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GraphQL tooling company Apollo introduced a version of Apollo Studio, its cloud-based service for developing and delivering a data graph (and a rebrand of its Graph Manager), that allows developers to build graphs and test queries on a locally running GraphQL server, rather than in production.
With Apollo Explorer, the IDE for Apollo Studio, users could navigate their graph and build GraphQL queries, but, heretofore, this functionality was only available for registered production graphs. In other words, using Apollo Explorer meant you were working with live, in-production graphs, and any changes you made were being done on live code. Obviously, this isn’t ideal, and earlier this month the company remedied that with its release of a version that supports development graphs.
Matt DeBergalis, chief technology officer and co-founder of Apollo, often describes GraphQL as a democratizing technology, one that empowers frontend developers to act where they were previously relegated to the back seat. Development graphs, he explained in an interview, is simply an extension of that broad theme.
“Historically, APIs have been a server-first technology. They’re defined by backend teams, and they reflect the preferences and needs of those backend teams. Then it falls on the engineers to actually build UI, build a product, to make that work and adjust to that,” said DeBergalis. “Dev graphs is a way to use Studio in the course of doing the actual application and graph development. It allows the engineers that are responsible for the data that’s in their graphical API to use Studio to model those changes, and to be able to validate those changes before they go into production, and to be able to communicate those changes to the teams that depend on their data as they roll that out across the organization. It’s really extending our vision of a common data graph to the organization, all the way to the beginning of the software development process and getting in the hands of every developer.”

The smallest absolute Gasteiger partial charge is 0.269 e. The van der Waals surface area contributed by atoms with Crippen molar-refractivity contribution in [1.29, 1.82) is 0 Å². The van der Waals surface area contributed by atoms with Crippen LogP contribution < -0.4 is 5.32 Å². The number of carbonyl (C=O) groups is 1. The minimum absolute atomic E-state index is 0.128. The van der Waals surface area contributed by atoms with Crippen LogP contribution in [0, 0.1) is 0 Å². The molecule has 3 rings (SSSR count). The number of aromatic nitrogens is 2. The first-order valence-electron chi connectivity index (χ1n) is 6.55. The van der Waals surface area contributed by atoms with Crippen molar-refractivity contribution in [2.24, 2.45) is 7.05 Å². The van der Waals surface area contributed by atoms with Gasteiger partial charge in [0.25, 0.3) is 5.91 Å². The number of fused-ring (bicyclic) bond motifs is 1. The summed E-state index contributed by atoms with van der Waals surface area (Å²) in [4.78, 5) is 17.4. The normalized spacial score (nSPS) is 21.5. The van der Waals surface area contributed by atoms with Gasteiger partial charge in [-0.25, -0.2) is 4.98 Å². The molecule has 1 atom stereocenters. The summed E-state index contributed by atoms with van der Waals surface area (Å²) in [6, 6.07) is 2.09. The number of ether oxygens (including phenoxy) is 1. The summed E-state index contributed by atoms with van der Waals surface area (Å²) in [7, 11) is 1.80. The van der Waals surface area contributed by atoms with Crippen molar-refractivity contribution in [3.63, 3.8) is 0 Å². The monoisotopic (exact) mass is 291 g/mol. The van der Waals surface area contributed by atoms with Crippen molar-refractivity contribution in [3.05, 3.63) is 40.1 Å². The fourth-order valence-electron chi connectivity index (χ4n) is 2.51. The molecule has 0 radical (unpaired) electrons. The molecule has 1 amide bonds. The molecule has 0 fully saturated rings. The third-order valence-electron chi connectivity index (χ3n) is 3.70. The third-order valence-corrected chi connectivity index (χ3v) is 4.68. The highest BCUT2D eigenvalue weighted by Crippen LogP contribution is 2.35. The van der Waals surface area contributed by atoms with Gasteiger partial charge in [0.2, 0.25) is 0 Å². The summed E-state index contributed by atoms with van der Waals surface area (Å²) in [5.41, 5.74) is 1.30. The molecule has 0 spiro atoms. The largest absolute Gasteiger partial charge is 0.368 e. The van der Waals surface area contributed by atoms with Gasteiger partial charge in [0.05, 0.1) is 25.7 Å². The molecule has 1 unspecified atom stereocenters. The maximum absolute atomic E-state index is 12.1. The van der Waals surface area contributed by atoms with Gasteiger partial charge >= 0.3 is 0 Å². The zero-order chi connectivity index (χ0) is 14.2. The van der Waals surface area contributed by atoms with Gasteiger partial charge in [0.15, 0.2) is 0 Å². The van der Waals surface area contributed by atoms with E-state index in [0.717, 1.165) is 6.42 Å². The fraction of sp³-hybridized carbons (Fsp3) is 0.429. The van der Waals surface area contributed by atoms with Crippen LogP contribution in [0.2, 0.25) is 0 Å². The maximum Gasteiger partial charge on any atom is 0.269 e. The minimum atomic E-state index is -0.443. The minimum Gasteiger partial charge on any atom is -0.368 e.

With developer graphs, Explorer offers developers features like extracting variables, one-click query building, and intelligent search, on local development servers.
Apollo Explorer is built on top of Monaco, giving it a familiar Visual Studio Code feel and interface, and provides similar features, such as IntelliSense support for GraphQL, query linting, autocomplete, peek definitions on hover, and jump-to-definition with a command-click, among others.
“Dev graphs bring all those tools to the team that actually define what’s in the graph — those same interactive tools that let me understand what schema I am about to change, let me take a query that I have stored and run it against the updated version of the graph that I’m creating, let me share that with coworkers and collaborate on that definition and design of the graph, and let me run a continuous integration on what I’m defining so that I can be certain that the changes I’m making are compatible with how the graph is used,” said DeBergalis. “That’s what dev graphs make possible: extending those tools that were for production graphs in the past to the part of the team that’s actually creating the new versions.”
Part of the reason for this release, explained DeBergalis, is that more and more enterprises and large organizations are moving toward GraphQL over REST APIs, and navigating a large graph in a large organization requires tools such as these.
“The exciting thing that’s happened over the last year, I’d say, is how quickly this has started to spread in the enterprise,” said DeBergalis. “How do we help companies, especially large companies, with multiple products, with a distributed development team? How do we help those companies dramatically accelerate their software development by rolling out a common graph for the company data graph that isn’t just for one team or for one screen of an application, but something that spans the entire organization?”
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